P.S. I actually had a second video shown on Sunday, though it’s actually just a cutdown of one you’ve presumably seen, put together to go with some of Rob Levitt’s food at the festival. And check out my pictures of the festival with links to many of the other films at Grub Street.

There’s more than food in Chicago’s South Side barbecue joints— there’s the whole history of African-Americans in Chicago.

Though not as famous as barbecue styles in other parts of the country, Chicago’s South Side barbecue culture is distinctive and shaped by the African-American experience in the 20th century— from the great migration from the South to the civil rights movement and racial turmoil of the 1960s. This in-depth tour talks to half a dozen pitmasters, a sauce maker, a pit manufacturer and barbecue historians to show how barbecue was shaped by life in Chicago and in turn served as a vehicle for the aspirations of the black community from the Depression to the present day. Oh, and there’s lots of juicy BBQ food porn in it, too.

(Yes, it’s by far the longest one I’ve ever done. But it won’t feel like it— barbecue is fun food and this is a jumpin’, jivin’ history. I thought about cutting it into two parts, but it’s the internet, if you want to pause it, there are plenty of logical places to take a break.)


Here are some pieces that I did for Time Out Chicago, based on some of the interviews conducted here: this one interviews some pitmasters, this one is about the “aquarium” smoker. By the way, you know how you can tell an Avenue Metal aquarium smoker from one made by somebody else? Look for the octagonally-rounded corners, a distinctive design element. There’s one non-Avenue pit in the video. (Here’s some interesting history about the term.)

Here’s Meathead Goldwyn’s site, Amazing Ribs.

Here’s an ancient piece by Mike Sula that is more or less an account of the discovery of Honey 1, featuring Peter Engler who is in my video (and representing sort of the high point of the aquarium-smoker-no-sauce orthodoxy that dominated BBQ discussion at Chowhound and LTHForum for years).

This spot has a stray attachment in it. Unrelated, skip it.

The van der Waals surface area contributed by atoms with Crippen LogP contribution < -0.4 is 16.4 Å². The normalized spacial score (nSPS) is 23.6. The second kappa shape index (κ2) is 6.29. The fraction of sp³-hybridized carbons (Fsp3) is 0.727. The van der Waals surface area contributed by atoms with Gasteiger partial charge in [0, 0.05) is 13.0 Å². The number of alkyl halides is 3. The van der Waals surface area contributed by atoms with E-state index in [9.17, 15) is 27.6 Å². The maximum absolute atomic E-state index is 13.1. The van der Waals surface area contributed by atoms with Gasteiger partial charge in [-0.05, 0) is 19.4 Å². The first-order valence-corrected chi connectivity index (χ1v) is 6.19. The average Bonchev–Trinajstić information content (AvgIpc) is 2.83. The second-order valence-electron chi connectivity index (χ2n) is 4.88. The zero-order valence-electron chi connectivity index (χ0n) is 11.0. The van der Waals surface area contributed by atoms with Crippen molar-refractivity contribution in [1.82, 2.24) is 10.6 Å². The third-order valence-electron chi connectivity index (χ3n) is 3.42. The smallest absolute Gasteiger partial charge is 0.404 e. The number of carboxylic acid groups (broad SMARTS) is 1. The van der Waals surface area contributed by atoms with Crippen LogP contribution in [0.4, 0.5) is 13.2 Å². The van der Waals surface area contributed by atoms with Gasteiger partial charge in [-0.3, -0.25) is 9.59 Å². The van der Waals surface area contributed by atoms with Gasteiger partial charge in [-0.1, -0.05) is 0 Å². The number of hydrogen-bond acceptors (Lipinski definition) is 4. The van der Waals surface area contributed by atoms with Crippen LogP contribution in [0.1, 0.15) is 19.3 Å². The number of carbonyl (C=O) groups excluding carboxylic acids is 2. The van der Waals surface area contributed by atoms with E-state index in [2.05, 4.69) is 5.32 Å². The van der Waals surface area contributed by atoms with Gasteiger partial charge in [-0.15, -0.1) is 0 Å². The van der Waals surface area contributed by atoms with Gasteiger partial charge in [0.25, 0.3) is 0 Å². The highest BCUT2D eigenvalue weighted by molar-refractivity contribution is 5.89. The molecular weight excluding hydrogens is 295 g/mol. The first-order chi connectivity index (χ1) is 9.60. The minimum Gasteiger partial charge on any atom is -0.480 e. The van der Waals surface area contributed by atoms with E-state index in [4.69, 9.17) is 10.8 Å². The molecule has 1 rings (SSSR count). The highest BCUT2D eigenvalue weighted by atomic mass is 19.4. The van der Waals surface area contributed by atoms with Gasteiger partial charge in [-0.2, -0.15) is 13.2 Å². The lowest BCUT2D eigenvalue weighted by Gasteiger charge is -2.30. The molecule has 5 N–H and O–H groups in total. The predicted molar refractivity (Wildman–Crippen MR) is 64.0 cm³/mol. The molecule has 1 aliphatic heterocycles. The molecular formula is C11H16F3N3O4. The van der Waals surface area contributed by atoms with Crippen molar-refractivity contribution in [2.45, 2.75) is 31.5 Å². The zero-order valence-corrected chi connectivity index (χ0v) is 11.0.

Although this video pays high tribute to that style, I’m all for good barbecue however you make it, and you can see a master of the gas-cooker Southern Pride, Barry Sorkin of Smoque, in this Key Ingredient video by me. And of course, here’s my first video about barbecue, Texas barbecue to be specific.

One thing that didn’t make the final cut was Argia B. Collins’ career as a music producer (really, kind of a sponsor of up and coming talent) in the late 60s and 70s. Here’s the hit record he made with the soul singer Garland Green, and an interview with Green which mentions Collins as his mentor.

Here are links to sites of the businesses in the video, where any exists:

Lem’s Bar-B-Q
Honey 1 BBQ (incidentally, I made up the tagline you see on the homepage)
Cole’s Family BBQ
Avenue Metal
Argia B.’s Mumbo Sauce
Pizza-Ribs-N-Things seems to be down at the moment, but I left it in the video assuming it will come back…

Go behind the scenes of one of the midwest’s liveliest and tastiest ethnic food festivals.

Melrose Park, Illinois has been a traditionally Italian-American suburb since the end of World War II, and though it’s starting to change, every year the old neighborhood gets back together for the Labor Day weekend festival Taste of Melrose Park. My friend David Hammond has covered this festival, with some 70 mostly amateur, mostly Italian-American vendors serving up family recipes for three days straight, for several years, so he was a natural guide for this journey behind the scenes. Every dish here has a story about the family who makes it, and we talk to ten of those families about their recipe and why it’s important to them to share it with others. It runs about 19 minutes, but it’s a party, so you won’t notice the time!